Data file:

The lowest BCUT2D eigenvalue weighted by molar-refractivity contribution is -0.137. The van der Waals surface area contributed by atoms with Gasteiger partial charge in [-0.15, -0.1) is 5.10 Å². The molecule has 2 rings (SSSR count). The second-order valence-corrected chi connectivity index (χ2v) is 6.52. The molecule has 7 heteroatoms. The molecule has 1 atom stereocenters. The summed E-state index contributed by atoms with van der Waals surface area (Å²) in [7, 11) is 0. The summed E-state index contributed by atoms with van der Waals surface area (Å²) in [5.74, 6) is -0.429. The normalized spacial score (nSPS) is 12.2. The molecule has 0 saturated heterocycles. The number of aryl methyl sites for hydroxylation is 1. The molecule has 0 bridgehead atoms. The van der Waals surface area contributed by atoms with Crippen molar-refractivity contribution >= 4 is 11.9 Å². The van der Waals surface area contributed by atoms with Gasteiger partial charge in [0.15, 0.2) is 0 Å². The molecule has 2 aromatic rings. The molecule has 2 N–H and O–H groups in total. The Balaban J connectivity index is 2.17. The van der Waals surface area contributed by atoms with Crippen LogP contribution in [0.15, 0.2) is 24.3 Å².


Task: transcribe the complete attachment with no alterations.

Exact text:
The lowest BCUT2D eigenvalue weighted by molar-refractivity contribution is -0.137. The van der Waals surface area contributed by atoms with Gasteiger partial charge in [-0.15, -0.1) is 5.10 Å². The molecule has 2 rings (SSSR count). The second-order valence-corrected chi connectivity index (χ2v) is 6.52. The molecule has 7 heteroatoms. The molecule has 1 atom stereocenters. The summed E-state index contributed by atoms with van der Waals surface area (Å²) in [7, 11) is 0. The summed E-state index contributed by atoms with van der Waals surface area (Å²) in [5.74, 6) is -0.429. The normalized spacial score (nSPS) is 12.2. The molecule has 0 saturated heterocycles. The number of aryl methyl sites for hydroxylation is 1. The molecule has 0 bridgehead atoms. The van der Waals surface area contributed by atoms with Crippen molar-refractivity contribution >= 4 is 11.9 Å². The van der Waals surface area contributed by atoms with Gasteiger partial charge in [0.15, 0.2) is 0 Å². The molecule has 2 aromatic rings. The molecule has 2 N–H and O–H groups in total. The Balaban J connectivity index is 2.17. The van der Waals surface area contributed by atoms with Crippen LogP contribution in [0.15, 0.2) is 24.3 Å².